Don’t Automate, Obliterate: 6 Tactics to Eliminate Unnecessary Work

April 29, 2022
April 29, 2022/Innovation

Don’t Automate, Obliterate: 6 Tactics to Eliminate Unnecessary Work


‘Do More with Less’ has become the mantra for agencies trying to balance increasing demands on public safety with staff and resource shortages.

So, what tools and procedures are agencies using to streamline work for their officers?

Based on 10+ years of analyzing best practices across law enforcement, we found that the most efficient agencies deploy these six tactics:

1. Ensure Information captured once never has to be re-entered:
A connected system that synchronizes data across departments is the perhaps the most important step for agencies looking to streamline operations. This not only saves agencies a tremendous amount of time by eliminating the need for duplicate data entry, it also keeps officers and staff better informed.

With a connected platform that brings together CAD, RMS & JMS on a single system, information entered in one program can be searched and used across other departments. For example, officers can create a report from a CAD call with just a click, and data & charges from arrest reports auto-populate information required for jail bookings. No need to re-enter data!

2. Use information that already exists anywhere to complete paperwork with maximum efficiency:
The average LEO spends 6+ hours keeping up with reports & other paperwork. That reporting time can be cut by 50-75% when officers have the ability to:

  • Use DMV records to auto-populate person and vehicle information
  • Automatically attach NCIC records from built-in NCIC lookup within RMS
  • Use existing records, CAD data, etc. to auto-fill report information
  • Create multiple reports, PC, warrants & summons from a single record

With these time-saving features, reports that used to take an hour now take under 15 minutes to complete.

3. Streamline operations with Mobile Devices, Scanning, & Image Recognition:
The ability to access information instantly at the scene and close reports on a smartphone is a game changer in public safety. Using smartphones and mobile handhelds, officers can capture data and complete tasks without sitting behind an MDT or office PC – and often without typing at all.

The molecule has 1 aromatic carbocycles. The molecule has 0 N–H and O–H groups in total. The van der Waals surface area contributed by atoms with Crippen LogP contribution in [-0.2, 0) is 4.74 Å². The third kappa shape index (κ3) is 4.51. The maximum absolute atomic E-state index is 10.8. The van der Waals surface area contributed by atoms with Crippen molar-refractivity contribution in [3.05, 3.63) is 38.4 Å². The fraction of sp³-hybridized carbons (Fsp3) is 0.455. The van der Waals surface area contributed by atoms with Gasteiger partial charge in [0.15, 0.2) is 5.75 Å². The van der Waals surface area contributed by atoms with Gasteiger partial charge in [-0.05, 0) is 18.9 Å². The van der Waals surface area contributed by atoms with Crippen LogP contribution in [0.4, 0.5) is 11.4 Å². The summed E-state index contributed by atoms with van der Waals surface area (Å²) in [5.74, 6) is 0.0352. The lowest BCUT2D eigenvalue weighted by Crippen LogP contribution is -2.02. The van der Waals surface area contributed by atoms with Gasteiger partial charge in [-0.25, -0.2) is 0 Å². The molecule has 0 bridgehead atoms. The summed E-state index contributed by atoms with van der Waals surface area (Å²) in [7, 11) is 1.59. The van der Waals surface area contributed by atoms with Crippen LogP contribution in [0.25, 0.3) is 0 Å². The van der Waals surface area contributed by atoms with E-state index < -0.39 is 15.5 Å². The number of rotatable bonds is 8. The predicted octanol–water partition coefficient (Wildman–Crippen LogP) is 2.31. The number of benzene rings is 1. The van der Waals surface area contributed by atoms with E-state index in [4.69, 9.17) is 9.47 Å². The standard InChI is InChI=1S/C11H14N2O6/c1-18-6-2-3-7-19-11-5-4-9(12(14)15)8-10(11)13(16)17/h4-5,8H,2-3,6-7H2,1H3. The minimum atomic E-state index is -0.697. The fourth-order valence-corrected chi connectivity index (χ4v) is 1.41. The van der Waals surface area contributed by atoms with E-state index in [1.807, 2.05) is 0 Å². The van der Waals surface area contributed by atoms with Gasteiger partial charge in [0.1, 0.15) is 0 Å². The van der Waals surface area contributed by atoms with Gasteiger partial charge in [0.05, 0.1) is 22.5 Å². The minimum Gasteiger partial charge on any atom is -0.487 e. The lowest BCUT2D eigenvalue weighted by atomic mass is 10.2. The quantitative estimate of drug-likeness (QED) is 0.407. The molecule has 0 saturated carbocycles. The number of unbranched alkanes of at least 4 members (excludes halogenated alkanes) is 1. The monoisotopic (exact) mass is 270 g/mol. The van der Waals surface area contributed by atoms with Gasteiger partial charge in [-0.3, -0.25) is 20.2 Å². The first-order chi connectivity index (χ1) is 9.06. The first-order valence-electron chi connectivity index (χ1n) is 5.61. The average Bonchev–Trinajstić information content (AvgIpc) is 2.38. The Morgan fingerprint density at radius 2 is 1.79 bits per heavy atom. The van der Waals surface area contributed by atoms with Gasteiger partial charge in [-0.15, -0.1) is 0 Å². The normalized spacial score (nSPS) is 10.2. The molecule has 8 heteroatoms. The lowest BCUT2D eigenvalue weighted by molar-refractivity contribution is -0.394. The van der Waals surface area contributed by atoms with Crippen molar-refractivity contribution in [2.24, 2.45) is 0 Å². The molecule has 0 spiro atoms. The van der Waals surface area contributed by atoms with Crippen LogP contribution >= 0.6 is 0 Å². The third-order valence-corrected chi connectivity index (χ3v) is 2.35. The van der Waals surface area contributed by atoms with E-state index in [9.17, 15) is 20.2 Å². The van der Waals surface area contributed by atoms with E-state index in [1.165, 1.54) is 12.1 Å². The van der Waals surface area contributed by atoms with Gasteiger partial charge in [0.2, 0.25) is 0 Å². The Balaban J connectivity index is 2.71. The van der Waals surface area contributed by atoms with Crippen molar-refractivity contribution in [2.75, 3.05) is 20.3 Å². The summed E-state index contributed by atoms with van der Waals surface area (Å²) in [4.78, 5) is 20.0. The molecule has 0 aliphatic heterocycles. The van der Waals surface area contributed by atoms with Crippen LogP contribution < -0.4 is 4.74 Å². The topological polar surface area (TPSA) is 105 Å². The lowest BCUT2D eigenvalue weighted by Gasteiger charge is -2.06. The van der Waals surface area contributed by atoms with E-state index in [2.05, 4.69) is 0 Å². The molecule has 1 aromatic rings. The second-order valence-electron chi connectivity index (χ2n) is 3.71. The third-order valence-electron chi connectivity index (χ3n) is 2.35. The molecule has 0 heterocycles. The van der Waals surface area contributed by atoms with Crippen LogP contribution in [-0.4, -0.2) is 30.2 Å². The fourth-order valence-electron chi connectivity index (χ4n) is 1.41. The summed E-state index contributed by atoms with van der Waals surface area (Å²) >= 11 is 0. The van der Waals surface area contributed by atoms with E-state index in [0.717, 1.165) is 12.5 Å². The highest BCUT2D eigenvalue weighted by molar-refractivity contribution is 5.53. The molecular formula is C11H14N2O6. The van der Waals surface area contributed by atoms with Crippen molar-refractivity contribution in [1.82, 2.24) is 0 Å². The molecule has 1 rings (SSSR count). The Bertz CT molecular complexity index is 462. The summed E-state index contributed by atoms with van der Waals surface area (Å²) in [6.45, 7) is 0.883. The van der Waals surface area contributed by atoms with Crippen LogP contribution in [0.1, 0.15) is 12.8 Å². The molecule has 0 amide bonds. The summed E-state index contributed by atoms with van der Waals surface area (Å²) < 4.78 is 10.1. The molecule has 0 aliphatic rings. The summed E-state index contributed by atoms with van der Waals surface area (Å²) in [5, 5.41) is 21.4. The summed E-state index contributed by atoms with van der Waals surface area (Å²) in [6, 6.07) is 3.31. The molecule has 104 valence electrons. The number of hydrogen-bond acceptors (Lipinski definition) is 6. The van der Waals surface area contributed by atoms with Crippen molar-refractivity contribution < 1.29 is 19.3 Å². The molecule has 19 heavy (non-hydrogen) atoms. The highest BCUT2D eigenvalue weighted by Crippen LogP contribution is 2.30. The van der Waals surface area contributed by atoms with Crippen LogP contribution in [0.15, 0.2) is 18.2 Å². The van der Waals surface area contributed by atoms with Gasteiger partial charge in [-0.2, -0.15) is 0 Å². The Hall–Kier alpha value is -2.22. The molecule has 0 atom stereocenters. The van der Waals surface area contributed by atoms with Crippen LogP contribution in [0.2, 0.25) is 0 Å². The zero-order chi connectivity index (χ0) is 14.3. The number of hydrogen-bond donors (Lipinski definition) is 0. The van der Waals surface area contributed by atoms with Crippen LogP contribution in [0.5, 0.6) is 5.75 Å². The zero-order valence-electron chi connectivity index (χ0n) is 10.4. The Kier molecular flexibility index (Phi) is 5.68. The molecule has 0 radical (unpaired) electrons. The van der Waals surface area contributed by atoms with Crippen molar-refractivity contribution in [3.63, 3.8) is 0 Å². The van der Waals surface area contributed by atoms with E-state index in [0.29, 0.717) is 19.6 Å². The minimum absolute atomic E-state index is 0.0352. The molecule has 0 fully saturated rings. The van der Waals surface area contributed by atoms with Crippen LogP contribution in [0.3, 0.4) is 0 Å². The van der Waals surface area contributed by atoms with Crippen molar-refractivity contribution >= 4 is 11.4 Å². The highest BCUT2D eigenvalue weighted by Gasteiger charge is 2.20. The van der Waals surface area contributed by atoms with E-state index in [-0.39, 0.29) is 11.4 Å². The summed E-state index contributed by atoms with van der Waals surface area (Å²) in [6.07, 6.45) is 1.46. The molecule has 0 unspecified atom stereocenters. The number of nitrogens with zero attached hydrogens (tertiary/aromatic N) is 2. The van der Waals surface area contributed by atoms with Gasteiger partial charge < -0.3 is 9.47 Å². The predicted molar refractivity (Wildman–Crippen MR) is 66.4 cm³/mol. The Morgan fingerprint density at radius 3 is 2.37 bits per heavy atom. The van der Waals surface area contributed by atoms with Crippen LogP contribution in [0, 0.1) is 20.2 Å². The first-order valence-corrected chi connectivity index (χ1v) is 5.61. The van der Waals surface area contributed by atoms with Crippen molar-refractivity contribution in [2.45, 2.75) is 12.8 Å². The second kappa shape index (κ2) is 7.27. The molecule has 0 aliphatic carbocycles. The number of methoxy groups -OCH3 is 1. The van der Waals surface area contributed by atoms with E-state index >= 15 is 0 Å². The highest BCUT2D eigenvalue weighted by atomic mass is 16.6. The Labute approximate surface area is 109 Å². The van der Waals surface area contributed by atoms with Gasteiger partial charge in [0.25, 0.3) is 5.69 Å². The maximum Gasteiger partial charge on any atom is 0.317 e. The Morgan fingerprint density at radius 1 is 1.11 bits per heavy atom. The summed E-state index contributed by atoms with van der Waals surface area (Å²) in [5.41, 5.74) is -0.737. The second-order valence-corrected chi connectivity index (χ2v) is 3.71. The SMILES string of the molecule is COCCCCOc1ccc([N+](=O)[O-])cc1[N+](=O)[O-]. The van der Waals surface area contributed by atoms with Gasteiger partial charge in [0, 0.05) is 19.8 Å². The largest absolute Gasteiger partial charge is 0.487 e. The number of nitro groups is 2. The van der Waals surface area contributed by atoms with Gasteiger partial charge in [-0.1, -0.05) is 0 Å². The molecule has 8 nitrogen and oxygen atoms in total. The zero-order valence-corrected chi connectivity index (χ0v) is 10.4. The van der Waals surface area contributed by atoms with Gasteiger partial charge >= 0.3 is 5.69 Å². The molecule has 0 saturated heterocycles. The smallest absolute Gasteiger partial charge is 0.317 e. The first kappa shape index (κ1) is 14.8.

With mobile RMS apps, for example, LEOs can dictate reports with voice-to-text, capture photos, and scan driver’s licenses with their smartphone. Jail staff can use mobile devices with RFID tags to quickly log inmate transports and cell checks. First responders can receive real-time CAD alerts and updates on their phone. These are just a few examples of how agencies can use mobile apps today, and the uses will continue to grow.

As agencies recruit the next generation of officers, the ability to use smart phones to complete tasks won’t just be a time-saver, it will be expected. To stay competitive, agencies will need to ensure their systems can leverage mobile devices.

4. Simplify training and processes with Artificial Intelligence, Apps and Cloud:
The technology we use in our personal lives has become so user-friendly that it generally requires no training or complicated processes. Now, with Apps that use AI and Cloud, law enforcement technology has become equally easy to learn and use.

Agencies that use modern law enforcement systems are able to train new officers in a matter of hours instead of the days/weeks it took in older legacy software.

These newer systems also use AI and intelligent workflows to simplify and automate tasks. Officers can use tools like smart snippets to auto-fill report narratives, and records staff can use AI-powered video redaction to redact faces from footage in seconds. Manual processes that used to take hours are now done in a couple of clicks.

5. Connect to external agencies in real-time:
Agencies not only need efficient communication and information sharing across their internal departments, they also need the ability to share information with other police departments, criminal justice partners, prosecutors and courts.

Law enforcement systems that can securely connect with these external agencies allow for intelligence and data to be shared safely in real time. For example, workflows can automatically send warrant requests to judges digitally; judges can securely approve the request from their phone, automatically notifying the officer of the approval to execute the warrant. Integrations like these help to save time, improve cross-agency collaboration, and reduce data entry across departments.

6. Enable Community and Citizens to contribute:
By providing apps and online tools for the community, agencies can enable citizens to complete paperwork and foster more participation in public safety.

Mobile apps and online portals that allow citizens to send tips, self-initiate reports, register alarms, and submit requests online have streamlined work and reduced call volume for records staff. Plus, citizens appreciate being able to access these tools online from the comfort of their home.

Each one of these tactics alone can help agencies to improve operations. When deployed together, these practices have been a true force multiplier, allowing agencies to reduce costs, streamline work and better serve the community.

Looking for solutions to streamline your agency’s operations? Contact us to speak with a Public Safety Solutions consultant.

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